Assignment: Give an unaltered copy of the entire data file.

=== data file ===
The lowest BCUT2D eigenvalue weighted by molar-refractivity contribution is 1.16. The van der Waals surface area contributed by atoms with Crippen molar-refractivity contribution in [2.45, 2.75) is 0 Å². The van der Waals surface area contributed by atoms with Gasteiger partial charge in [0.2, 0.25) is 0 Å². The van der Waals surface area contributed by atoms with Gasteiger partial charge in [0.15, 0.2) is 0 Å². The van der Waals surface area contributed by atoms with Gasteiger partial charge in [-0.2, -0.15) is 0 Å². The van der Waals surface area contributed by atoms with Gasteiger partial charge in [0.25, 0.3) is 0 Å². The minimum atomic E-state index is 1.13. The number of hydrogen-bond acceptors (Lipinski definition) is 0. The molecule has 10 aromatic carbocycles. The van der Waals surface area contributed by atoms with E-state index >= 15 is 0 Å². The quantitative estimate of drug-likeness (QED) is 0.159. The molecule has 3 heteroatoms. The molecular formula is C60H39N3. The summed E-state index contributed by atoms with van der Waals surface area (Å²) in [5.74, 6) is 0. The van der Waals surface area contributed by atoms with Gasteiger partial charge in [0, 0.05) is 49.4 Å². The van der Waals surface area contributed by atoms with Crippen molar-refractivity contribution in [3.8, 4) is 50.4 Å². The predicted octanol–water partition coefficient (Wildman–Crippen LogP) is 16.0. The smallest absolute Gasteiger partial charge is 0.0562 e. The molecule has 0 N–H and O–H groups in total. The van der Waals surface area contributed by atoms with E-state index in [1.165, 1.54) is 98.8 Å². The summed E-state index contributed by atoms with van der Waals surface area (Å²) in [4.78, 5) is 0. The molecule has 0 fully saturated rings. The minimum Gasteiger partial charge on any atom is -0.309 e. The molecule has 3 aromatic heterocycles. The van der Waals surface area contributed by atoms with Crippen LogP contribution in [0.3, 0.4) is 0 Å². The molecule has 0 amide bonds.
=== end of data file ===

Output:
The lowest BCUT2D eigenvalue weighted by molar-refractivity contribution is 1.16. The van der Waals surface area contributed by atoms with Crippen molar-refractivity contribution in [2.45, 2.75) is 0 Å². The van der Waals surface area contributed by atoms with Gasteiger partial charge in [0.2, 0.25) is 0 Å². The van der Waals surface area contributed by atoms with Gasteiger partial charge in [0.15, 0.2) is 0 Å². The van der Waals surface area contributed by atoms with Gasteiger partial charge in [-0.2, -0.15) is 0 Å². The van der Waals surface area contributed by atoms with Gasteiger partial charge in [0.25, 0.3) is 0 Å². The minimum atomic E-state index is 1.13. The number of hydrogen-bond acceptors (Lipinski definition) is 0. The molecule has 10 aromatic carbocycles. The van der Waals surface area contributed by atoms with E-state index >= 15 is 0 Å². The quantitative estimate of drug-likeness (QED) is 0.159. The molecule has 3 heteroatoms. The molecular formula is C60H39N3. The summed E-state index contributed by atoms with van der Waals surface area (Å²) in [5.74, 6) is 0. The van der Waals surface area contributed by atoms with Gasteiger partial charge in [0, 0.05) is 49.4 Å². The van der Waals surface area contributed by atoms with Crippen molar-refractivity contribution in [3.8, 4) is 50.4 Å². The predicted octanol–water partition coefficient (Wildman–Crippen LogP) is 16.0. The smallest absolute Gasteiger partial charge is 0.0562 e. The molecule has 0 N–H and O–H groups in total. The van der Waals surface area contributed by atoms with E-state index in [1.165, 1.54) is 98.8 Å². The summed E-state index contributed by atoms with van der Waals surface area (Å²) in [4.78, 5) is 0. The molecule has 0 fully saturated rings. The minimum Gasteiger partial charge on any atom is -0.309 e. The molecule has 3 aromatic heterocycles. The van der Waals surface area contributed by atoms with Crippen LogP contribution in [0.3, 0.4) is 0 Å². The molecule has 0 amide bonds.